Such answers to prayer also greatly raise our confidence in Him through whom we offer them, and for whose sake they are granted. 'Now know I that Jehovah has heard His Anointed, He will answer Him from the heavens of His holiness; with the strength of the salvation of His right hand.' Faith becomes assurance when it looks to Christ as Him whom God hath exalted to be a Prince and a Saviour. Then there are no longer futures, but in Christ all has been accomplished. And such answers are from ' His holy heavens,' in covenant faithfulness to His promises. Most marked is now the intense exclusiveness of faith. It is not only with reference to our enemies, but looking around on the ordinary confidence of the men of the world, that we take up our position: 'These chariots and those horses, but we will call to remembrance (remember with praise and confidence) the name of Jehovah our God.' A noble contrast this. Here is the arm of flesh, the might and resources of this world. But of all the ways open to us we deliberately choose that of human weakness, yet Divine strength. The help which we seek is not derived from earthly weapons; ours is exclusively a spiritual confidence. We despise not means, but we trust not in means. 'All things are lawful unto me, but I will not be brought under the power of any.' It is not a calculation of forces; probabilities have no place here. There is One 'who is able to save or to destroy.' Moreover, the soul maketh deliberate and joyous choice of God. If we saw all the world arrayed against us, it would not lower, and if we saw all the world upon our side, it would not increase our confidence. Said Chrysostom: 'If the empress order me to be sawed asunder, let her so do; the same was done to Isaiah the prophet. If she have me cast into the sea, I think of Jonah. If she have me thrown into the fiery furnace, then I suffer with the three men of God. If she expose me to the wild beasts, I will remember Daniel in the lions' den. If she order me to be beheaded, I have John for my companion. If she will have me to be stoned, let her do so; such has been the end of Stephen.' But there is more than even this readiness of endurance. 'I can do all things through Christ who strengtheneth me.' And it marks the intensest feeling of the heart thus to cling to the Lord, deliberately, of set purpose, and exclusively. 'Though He slay me, yet will I trust in Him.' And most assuredly such faith has the victory. 'We are more than conquerors through Him that loved us.' What should we fear? With much earnest pleading and wrestling we bring before Him His gracious covenant promises and our need; yea, and though we should have to confess a thousand backslidings and sins, He is faithful, and cannot deny Himself. And with much calm joy we rest upon Him. We remember His Name, and trust in Him; and the result of such trust is just the reverse of the world's expectations. 'They are brought down and fallen, but we rise up and stand upright;' and oh, with what a different front!' I, even I, am He that comforteth you. Who art thou that thou shouldest be afraid of a man that shall die, and of the son of man which shall be made as grass, and forgettest Jehovah thy Saviour, that hath stretched forth the heavens, and laid the foundations of the earth; and hast feared continually every day because of the fury of the oppressor, as if he were ready to destroy? and where is the fury of the oppressor?'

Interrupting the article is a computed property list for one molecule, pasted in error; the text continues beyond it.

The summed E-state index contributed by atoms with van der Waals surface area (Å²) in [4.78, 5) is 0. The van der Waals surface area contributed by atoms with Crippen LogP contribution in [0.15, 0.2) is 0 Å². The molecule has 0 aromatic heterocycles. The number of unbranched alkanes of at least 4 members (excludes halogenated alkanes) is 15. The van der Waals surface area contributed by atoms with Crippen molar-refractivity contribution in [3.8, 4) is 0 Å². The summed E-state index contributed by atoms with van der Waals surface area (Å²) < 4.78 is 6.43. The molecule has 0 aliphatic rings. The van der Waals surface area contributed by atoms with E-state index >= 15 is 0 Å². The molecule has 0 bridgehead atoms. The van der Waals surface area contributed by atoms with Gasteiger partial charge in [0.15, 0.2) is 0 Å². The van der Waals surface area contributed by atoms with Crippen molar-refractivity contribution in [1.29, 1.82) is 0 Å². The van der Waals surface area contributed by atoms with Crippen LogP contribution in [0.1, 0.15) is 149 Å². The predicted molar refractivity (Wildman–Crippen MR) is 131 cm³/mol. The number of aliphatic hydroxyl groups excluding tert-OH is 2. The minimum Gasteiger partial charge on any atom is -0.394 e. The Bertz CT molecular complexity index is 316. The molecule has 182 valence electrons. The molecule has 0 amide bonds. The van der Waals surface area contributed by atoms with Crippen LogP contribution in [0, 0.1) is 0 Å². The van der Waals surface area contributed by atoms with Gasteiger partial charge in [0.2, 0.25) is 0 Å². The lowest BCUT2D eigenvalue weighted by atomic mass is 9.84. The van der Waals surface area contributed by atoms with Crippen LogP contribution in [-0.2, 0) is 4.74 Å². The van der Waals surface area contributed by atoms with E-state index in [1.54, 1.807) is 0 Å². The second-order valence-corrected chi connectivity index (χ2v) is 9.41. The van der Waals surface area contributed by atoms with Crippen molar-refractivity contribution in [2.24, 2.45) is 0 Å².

Most appropriately closes the Psalm with a 'Hosanna to the Son of David,' and in the language of continuous prayer. 'Hear Thou us,' comments Luther,'who art truly our King. For David, who is Thy servant, is not our king, nor rules he his but Thy kingdom. With such affection does he strongly move God—i.e., teach us to move God—as He who is moved when we are moved. For how should He not hear, when His kingdom, His cause, and His honour are in danger? That is, then pray we most fervently when we have the confidence that we are God's kingdom and His portion. For then seek we not what is ours, and are sure that He will not forsake a cause which belongeth to Him, nor a kingdom which is His, especially when we look unto Him for it'